What Are Yellow Wax Bells – Tips For Growing Yellow Wax Bells

Most gardeners keep an eye out for plants and flowers for the darker garden corners, and yellow wax bell plants (Kirengeshoma palmata) are good for the short shade list. The foliage is large and dramatic and the yellow wax bell flowers hang in delicate nodding blossoms.

What are yellow wax bells? These are unusual plants and rather unforgettable. If you’d like more information on these interesting ornamental plants, read on. We’ll also give tips on growing yellow wax bells.

What are Yellow Wax Bells?

The yellow wax bells plant is a unique beauty. Its dark green leaves resemble large maple leaves, deeply lobed and larger than your hand. The yellow wax bell flowers are small and pendulous, hanging in dainty yellow clusters.

The show doesn’t stop there. This handsome shrub also offers fascinating, three-pronged seed capsules that develop from the flowers in autumn. It is an intriguing addition to the woodland garden.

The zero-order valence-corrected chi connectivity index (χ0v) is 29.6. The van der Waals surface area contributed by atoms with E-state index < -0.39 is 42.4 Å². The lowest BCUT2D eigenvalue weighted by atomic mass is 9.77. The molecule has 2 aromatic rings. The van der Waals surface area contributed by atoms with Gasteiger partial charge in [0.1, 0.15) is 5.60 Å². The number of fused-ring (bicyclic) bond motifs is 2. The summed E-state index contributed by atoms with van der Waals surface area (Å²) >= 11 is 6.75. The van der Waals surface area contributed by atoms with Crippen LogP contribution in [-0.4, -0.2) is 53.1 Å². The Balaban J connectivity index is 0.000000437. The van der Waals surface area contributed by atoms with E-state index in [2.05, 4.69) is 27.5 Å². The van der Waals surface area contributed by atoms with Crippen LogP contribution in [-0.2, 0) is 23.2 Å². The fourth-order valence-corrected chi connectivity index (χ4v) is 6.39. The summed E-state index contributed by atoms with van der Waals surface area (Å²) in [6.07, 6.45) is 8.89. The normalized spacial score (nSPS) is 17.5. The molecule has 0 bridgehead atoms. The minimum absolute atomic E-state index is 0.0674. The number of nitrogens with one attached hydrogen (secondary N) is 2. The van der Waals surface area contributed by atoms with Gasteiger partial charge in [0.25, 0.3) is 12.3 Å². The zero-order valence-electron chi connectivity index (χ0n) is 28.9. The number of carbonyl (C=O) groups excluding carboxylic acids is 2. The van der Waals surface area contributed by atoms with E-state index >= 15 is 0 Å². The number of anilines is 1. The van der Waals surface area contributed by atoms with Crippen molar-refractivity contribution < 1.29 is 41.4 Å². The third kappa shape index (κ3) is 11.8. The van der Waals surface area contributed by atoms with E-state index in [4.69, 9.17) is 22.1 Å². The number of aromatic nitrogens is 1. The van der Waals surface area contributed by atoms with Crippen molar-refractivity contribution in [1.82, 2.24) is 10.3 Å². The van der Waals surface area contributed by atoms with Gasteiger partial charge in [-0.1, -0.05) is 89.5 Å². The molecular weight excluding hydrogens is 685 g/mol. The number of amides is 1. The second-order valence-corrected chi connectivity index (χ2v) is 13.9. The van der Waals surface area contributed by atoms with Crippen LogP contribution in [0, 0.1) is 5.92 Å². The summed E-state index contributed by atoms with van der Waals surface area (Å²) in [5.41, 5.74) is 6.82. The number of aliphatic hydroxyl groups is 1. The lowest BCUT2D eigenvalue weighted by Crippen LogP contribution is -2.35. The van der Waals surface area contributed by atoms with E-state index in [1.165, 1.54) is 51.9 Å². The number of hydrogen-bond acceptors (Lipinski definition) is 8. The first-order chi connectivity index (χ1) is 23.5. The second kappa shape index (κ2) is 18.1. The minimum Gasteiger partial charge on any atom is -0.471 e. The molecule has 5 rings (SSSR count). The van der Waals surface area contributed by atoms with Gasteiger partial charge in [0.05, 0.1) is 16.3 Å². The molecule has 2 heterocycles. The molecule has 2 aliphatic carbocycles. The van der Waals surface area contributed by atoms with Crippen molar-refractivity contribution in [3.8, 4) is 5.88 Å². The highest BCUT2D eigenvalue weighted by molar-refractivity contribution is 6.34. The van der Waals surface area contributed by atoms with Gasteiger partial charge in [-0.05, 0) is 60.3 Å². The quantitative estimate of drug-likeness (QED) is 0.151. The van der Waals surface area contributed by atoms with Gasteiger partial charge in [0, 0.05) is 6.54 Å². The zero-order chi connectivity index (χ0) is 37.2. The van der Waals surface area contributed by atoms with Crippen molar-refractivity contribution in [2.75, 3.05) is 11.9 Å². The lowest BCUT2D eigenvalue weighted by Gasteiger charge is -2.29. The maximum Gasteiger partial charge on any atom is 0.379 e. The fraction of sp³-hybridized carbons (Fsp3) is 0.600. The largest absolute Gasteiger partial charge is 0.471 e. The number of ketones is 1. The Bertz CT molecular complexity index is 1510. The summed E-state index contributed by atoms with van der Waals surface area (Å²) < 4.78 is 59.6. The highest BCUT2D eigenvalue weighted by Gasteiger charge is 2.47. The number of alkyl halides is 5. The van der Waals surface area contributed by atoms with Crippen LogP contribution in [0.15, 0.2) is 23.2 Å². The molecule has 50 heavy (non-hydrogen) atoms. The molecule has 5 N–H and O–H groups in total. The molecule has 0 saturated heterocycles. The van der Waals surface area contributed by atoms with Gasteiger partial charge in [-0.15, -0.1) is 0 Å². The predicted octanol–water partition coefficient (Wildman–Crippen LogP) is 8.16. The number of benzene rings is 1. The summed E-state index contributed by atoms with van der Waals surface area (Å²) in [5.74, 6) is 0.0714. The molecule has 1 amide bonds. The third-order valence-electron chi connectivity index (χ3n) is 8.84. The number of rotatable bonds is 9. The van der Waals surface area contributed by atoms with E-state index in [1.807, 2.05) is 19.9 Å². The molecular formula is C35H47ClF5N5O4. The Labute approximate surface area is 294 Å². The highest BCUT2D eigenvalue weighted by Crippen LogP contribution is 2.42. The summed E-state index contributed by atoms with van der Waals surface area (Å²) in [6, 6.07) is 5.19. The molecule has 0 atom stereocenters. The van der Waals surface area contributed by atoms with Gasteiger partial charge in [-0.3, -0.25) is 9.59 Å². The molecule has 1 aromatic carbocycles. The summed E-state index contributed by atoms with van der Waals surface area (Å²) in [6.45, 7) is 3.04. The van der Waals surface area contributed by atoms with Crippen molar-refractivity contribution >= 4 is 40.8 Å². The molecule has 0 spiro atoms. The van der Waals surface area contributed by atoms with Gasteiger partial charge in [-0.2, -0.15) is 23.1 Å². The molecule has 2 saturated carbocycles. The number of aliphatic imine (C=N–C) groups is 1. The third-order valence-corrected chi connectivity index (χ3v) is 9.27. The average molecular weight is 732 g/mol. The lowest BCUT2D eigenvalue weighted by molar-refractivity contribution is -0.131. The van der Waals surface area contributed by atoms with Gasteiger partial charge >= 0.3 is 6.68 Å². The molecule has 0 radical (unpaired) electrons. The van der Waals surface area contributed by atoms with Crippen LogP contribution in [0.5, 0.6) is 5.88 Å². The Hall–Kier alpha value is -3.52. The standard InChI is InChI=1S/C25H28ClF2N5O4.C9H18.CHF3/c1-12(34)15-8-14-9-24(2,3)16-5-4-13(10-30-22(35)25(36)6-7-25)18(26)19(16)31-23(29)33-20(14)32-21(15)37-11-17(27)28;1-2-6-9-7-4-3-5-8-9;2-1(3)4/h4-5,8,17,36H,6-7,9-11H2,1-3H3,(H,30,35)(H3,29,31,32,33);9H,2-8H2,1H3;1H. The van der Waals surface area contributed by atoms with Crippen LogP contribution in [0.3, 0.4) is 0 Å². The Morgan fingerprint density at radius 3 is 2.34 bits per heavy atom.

Growing Yellow Wax Bells

Yellow wax bell plants are perennials that thrive in USDA plant hardiness zones 5 through 9. They can grow in sun or partial to full shade, but anywhere you plant them, they need irrigation. Yellow wax bell flowers grow best when you keep their soil consistently moist. It is damaging to let them dry out between watering.

Before you start growing yellow wax bells, find the ideal garden site for them. It’s important to note that the shrubs can grow up to between 3 and 4 feet (1 m.) tall. Plant them some 36 inches (1 m.) apart.

Where to use yellow wax bell plants in the landscape? These plants have erect purple stems but are slightly shrubby and can be used nicely in an area of mass planting. They work very well as one of the features of a woodland garden. However, it is also possible to use a single plant as an unusual specimen. 

Also, don’t forget that yellow wax bell plants are great anywhere you need shade plants. Their bright flowers lighten up a shady corner and they also work very well in a shady border.

Teo Spengler

Teo Spengler has been gardening for 30 years. She is a docent at the San Francisco Botanical Garden. Her passion is trees, 250 of which she has planted on her land in France.